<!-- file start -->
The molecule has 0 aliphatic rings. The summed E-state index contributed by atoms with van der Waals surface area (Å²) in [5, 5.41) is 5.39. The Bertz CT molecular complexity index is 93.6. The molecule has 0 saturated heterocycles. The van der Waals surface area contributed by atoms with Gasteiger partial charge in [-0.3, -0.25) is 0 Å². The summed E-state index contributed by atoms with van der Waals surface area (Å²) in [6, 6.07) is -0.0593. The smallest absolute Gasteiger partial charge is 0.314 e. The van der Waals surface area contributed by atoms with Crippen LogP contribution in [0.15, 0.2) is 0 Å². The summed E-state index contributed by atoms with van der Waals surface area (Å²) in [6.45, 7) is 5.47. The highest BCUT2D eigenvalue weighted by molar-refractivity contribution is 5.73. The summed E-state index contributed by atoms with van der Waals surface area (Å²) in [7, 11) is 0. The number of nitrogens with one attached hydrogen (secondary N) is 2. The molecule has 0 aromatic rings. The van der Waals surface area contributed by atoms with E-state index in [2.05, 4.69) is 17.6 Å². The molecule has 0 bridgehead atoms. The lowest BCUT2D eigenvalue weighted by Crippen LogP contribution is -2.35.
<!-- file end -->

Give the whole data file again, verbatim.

The molecule has 0 aliphatic rings. The summed E-state index contributed by atoms with van der Waals surface area (Å²) in [5, 5.41) is 5.39. The Bertz CT molecular complexity index is 93.6. The molecule has 0 saturated heterocycles. The van der Waals surface area contributed by atoms with Gasteiger partial charge in [-0.3, -0.25) is 0 Å². The summed E-state index contributed by atoms with van der Waals surface area (Å²) in [6, 6.07) is -0.0593. The smallest absolute Gasteiger partial charge is 0.314 e. The van der Waals surface area contributed by atoms with Crippen LogP contribution in [0.15, 0.2) is 0 Å². The summed E-state index contributed by atoms with van der Waals surface area (Å²) in [6.45, 7) is 5.47. The highest BCUT2D eigenvalue weighted by molar-refractivity contribution is 5.73. The summed E-state index contributed by atoms with van der Waals surface area (Å²) in [7, 11) is 0. The number of nitrogens with one attached hydrogen (secondary N) is 2. The molecule has 0 aromatic rings. The van der Waals surface area contributed by atoms with E-state index in [2.05, 4.69) is 17.6 Å². The molecule has 0 bridgehead atoms. The lowest BCUT2D eigenvalue weighted by Crippen LogP contribution is -2.35.